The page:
• KJ

    Some people are missing the point, which is that opinions are best if informed and backed by data – not just the spouting of prejudice and bile (as with Durham & Co)

  • @ Jayram

    When some opinions keep kissing the canvass each they punch should we still be drooling and pining for such opinions?

    It is a free world alright but if these self a opinionated but non -objective backs keep crowing these monotonous ryhmes we should wait @ arsenal lap it up and wag out tails ?

    In a world where opinions are digested without perusal, anarchy will soon become a norm

  • esxste

    I’ve always been frustrated by the way people confuse the notion that they have the right to an opinion, with the imagined right to never have their opinion questioned.

    I think it mostly comes from the way religions teach their followers (and their followers children) never to question that which they take on faith.

    The other part of it is ego. Too many people take criticism of their opinion as a criticism of themselves.

    When talk shows, newspapers, websites and the like, start spouting opinion with fact; they bypass all those defences.

    They propose questions, then give answers, so people don’t need to actually question themselves. Because the exchange of opinion is one way; people don’t have to think about their own thoughts on the matter.

    One analysis I would love to see, and may investigate myself if I have time; is how many injuries caused by tackles there are in the EPL compared to other leagues.

  • Kenneth Widmerpool

    I miss Dial Sq.Daves opinion, I wonder what hes up to?

  • para

    Jayramfootball 🙂

    What we forget when we “dis” an opinion is that all opinions are imbued with the experiences of the one having that opinion. I mean they will have their own perception in relationship to their own experiences. Always.

    If everything was already broken down and analysed, say we had done it. There was nothing left to analyse. We have achieved life’s purpose. Done.

    So, what are we going to do now? We would stagnate i think, so we decide to break it all up again.

    Now we can all start to have opinions again.

    We have movement again. 🙂

  • insideright

    After dealing with journalists quite a lot in my career I’ve found that very few of them are numerate enough to get past the first couple of lines of any analysis and they will go straight to the ‘conclusions’ section which is, relatively speaking, opinion based.
    Those that can actually add up and take away don’t believe that their readers can (and much of the time they are right) and so basically do the same. If they have time and inclination (rare) they may revisit the data later and form a different view. But to publish it would show that they had the wool pulled over their eyes in the first place so they keep quiet.
    At least these days we can criticise them directly via comments sections but I’m pretty sure that more comments only strengthen their hand – even if they are all negative. Clicks count far more than accuracy or fairness.

  • Gary

    Opinion breeds ignorance. (Hipocratis).

  • Goonermikey

    @ Jayram

    “Very dangerous opinion you have here Tony.
    Perhaps the next step after taking away people’s rights to an opinion could be to take away people’s rights to think or speak at all?”

    The concept isn’t really dangerous if you take it the way I’m sure it’s intended.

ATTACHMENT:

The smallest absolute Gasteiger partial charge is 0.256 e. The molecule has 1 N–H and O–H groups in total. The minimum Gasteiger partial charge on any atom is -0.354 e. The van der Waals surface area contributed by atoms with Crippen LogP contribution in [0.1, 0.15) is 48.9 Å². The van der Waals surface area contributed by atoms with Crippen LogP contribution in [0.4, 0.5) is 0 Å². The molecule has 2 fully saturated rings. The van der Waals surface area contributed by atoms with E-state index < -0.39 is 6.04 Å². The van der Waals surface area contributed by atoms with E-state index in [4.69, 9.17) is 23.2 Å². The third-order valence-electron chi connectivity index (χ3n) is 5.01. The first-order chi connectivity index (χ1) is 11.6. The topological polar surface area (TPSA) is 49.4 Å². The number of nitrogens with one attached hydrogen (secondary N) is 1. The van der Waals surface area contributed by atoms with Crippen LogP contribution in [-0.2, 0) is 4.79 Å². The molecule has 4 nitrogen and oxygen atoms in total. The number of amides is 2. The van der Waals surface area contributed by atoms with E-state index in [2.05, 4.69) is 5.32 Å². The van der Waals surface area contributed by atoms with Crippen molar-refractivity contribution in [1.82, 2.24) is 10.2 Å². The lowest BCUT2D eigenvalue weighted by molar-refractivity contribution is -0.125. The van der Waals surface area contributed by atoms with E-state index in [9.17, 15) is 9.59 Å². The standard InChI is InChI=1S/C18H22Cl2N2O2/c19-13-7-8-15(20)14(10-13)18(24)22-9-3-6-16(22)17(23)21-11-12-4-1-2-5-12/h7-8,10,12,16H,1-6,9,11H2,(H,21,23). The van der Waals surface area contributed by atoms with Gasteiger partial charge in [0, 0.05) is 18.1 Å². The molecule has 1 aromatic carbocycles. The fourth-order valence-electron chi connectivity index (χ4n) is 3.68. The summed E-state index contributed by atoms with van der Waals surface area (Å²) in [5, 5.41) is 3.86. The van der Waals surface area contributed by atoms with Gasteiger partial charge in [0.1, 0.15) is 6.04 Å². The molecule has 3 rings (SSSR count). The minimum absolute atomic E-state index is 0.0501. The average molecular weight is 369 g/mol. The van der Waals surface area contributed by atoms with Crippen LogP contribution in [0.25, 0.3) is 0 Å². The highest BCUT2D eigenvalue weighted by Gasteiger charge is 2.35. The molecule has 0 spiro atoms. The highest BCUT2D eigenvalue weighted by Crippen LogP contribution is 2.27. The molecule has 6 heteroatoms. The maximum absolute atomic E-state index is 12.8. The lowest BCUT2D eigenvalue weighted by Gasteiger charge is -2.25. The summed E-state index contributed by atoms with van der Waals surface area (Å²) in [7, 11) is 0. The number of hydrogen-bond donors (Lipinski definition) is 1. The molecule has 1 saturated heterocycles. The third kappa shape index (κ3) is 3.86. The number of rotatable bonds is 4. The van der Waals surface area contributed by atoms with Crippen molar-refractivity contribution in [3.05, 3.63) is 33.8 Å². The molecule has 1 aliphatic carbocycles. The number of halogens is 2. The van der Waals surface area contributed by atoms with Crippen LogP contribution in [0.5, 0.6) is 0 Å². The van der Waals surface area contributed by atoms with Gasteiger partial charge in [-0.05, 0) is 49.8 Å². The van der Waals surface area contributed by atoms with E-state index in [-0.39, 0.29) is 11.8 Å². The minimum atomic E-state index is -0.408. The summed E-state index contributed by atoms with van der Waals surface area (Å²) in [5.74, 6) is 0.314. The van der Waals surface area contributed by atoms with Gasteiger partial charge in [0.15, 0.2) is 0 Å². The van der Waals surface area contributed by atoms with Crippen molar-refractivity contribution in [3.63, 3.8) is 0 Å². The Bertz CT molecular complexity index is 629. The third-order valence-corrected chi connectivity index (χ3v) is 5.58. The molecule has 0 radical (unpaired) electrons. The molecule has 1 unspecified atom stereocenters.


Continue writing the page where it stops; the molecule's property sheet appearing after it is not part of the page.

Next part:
I get horrendously pissed off with opinions like “Wenger is shit FACT” or “Arsenal don’t know what they’re doing FACT”.

    The point, of course is not that people should be denied an opinion but that if the opinion is actually going to contribute to the debate, it needs to have some substance. (And contrary to some people’s thinking, putting the word “FACT” in upper case at the end of a sentence doesn’t actually make it a fact!!) (Similarly, running a blog or writing in a newspaper, doesn’t mean your unsubstantiated opinion is a fact.)

    My opinion, as some of you may know, is that AW is in fact very, very good based on the evidence of how many points he secured per million pounds of net transfer spend when compared with others. Of course, as Tony says that is not the be all and end all of whether AW is a good manager and many other factors could be brought into play which strengthen or weaken my current standpoint.

    What I will not do (which is what I feel Tony is saying) is make some bland statement i.e. “we need a top class striker and Wenger should go if we don’t get one”. In itself, it simply has no worth.

    If all you’ve got (I don’t mean you Jayram) is a fixed opinion I don’t want to hear it. If you’ve got an opinion you wish to support with some sort of evidence and debate intelligently then I’m all for it.

  • Micheal Ram

    I think it’s not about people with opinions, it’s about disrespectful, ungenerous competitive people who want to win everything with their opinion without taking any accountabilities of what it might cause. Fame, power and greed are the cause of this. Something instead of engaging debate or argument with such brainless cavemen, I would rather spend my time with a Lego set. I can actually learn more and at least be happy

  • Gord

    Sorry, not an opinion.

    Argentina beat Paraguay 6-1, to book their place against Chile in the Copa America 2015 Final. Messi played the entire game, and didn’t score. He did get two assists. With that 6-1 score line (difference of 5, total of 7), Argentina tied Chile in one statistic (at least) and passed Chile in another (at least).

    In any event, Alexis has maximised how much of Copa America he would play, as he has one more game on Saturday, July 4.

    If Alexis gets 6 weeks off, that would put him August 15 or so returning to Arsenal. Which has him missing the Barclay’s, Let’s Let Shawcross Kick Everyone event, the Emirates Cup, the Community Shield, and possibly the first EPL game versus West Ham (which may be postponed depending on WHam’s Europa LEague scheduling). Would he play on the first day back? That would be at Crystal Palace (EPL).